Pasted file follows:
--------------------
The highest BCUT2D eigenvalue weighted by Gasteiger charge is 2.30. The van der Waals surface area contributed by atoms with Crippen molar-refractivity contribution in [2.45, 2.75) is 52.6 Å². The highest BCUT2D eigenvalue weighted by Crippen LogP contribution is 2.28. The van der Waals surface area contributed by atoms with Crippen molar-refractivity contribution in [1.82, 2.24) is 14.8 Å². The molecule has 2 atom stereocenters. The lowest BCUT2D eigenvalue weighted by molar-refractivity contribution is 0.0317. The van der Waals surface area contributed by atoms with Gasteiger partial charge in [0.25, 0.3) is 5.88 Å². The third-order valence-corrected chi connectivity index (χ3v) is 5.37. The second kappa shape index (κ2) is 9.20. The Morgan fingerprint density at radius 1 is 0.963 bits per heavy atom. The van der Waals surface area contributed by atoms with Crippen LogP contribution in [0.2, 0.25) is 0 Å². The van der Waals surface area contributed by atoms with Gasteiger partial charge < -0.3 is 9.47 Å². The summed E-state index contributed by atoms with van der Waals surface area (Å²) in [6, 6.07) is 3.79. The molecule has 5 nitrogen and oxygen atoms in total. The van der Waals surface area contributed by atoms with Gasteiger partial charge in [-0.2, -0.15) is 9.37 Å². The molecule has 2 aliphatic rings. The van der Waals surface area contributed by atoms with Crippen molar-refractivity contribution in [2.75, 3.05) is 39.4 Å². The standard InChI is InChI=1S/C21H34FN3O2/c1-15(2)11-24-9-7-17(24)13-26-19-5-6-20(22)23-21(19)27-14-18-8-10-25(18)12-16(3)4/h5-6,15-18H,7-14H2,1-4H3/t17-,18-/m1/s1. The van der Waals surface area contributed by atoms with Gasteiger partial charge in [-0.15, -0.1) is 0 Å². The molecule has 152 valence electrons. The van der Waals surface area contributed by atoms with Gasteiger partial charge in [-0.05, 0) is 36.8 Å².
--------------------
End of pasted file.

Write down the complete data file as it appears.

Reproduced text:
The highest BCUT2D eigenvalue weighted by Gasteiger charge is 2.30. The van der Waals surface area contributed by atoms with Crippen molar-refractivity contribution in [2.45, 2.75) is 52.6 Å². The highest BCUT2D eigenvalue weighted by Crippen LogP contribution is 2.28. The van der Waals surface area contributed by atoms with Crippen molar-refractivity contribution in [1.82, 2.24) is 14.8 Å². The molecule has 2 atom stereocenters. The lowest BCUT2D eigenvalue weighted by molar-refractivity contribution is 0.0317. The van der Waals surface area contributed by atoms with Gasteiger partial charge in [0.25, 0.3) is 5.88 Å². The third-order valence-corrected chi connectivity index (χ3v) is 5.37. The second kappa shape index (κ2) is 9.20. The Morgan fingerprint density at radius 1 is 0.963 bits per heavy atom. The van der Waals surface area contributed by atoms with Crippen LogP contribution in [0.2, 0.25) is 0 Å². The van der Waals surface area contributed by atoms with Gasteiger partial charge < -0.3 is 9.47 Å². The summed E-state index contributed by atoms with van der Waals surface area (Å²) in [6, 6.07) is 3.79. The molecule has 5 nitrogen and oxygen atoms in total. The van der Waals surface area contributed by atoms with Gasteiger partial charge in [-0.2, -0.15) is 9.37 Å². The molecule has 2 aliphatic rings. The van der Waals surface area contributed by atoms with Crippen molar-refractivity contribution in [2.75, 3.05) is 39.4 Å². The standard InChI is InChI=1S/C21H34FN3O2/c1-15(2)11-24-9-7-17(24)13-26-19-5-6-20(22)23-21(19)27-14-18-8-10-25(18)12-16(3)4/h5-6,15-18H,7-14H2,1-4H3/t17-,18-/m1/s1. The van der Waals surface area contributed by atoms with Gasteiger partial charge in [-0.15, -0.1) is 0 Å². The molecule has 152 valence electrons. The van der Waals surface area contributed by atoms with Gasteiger partial charge in [-0.05, 0) is 36.8 Å².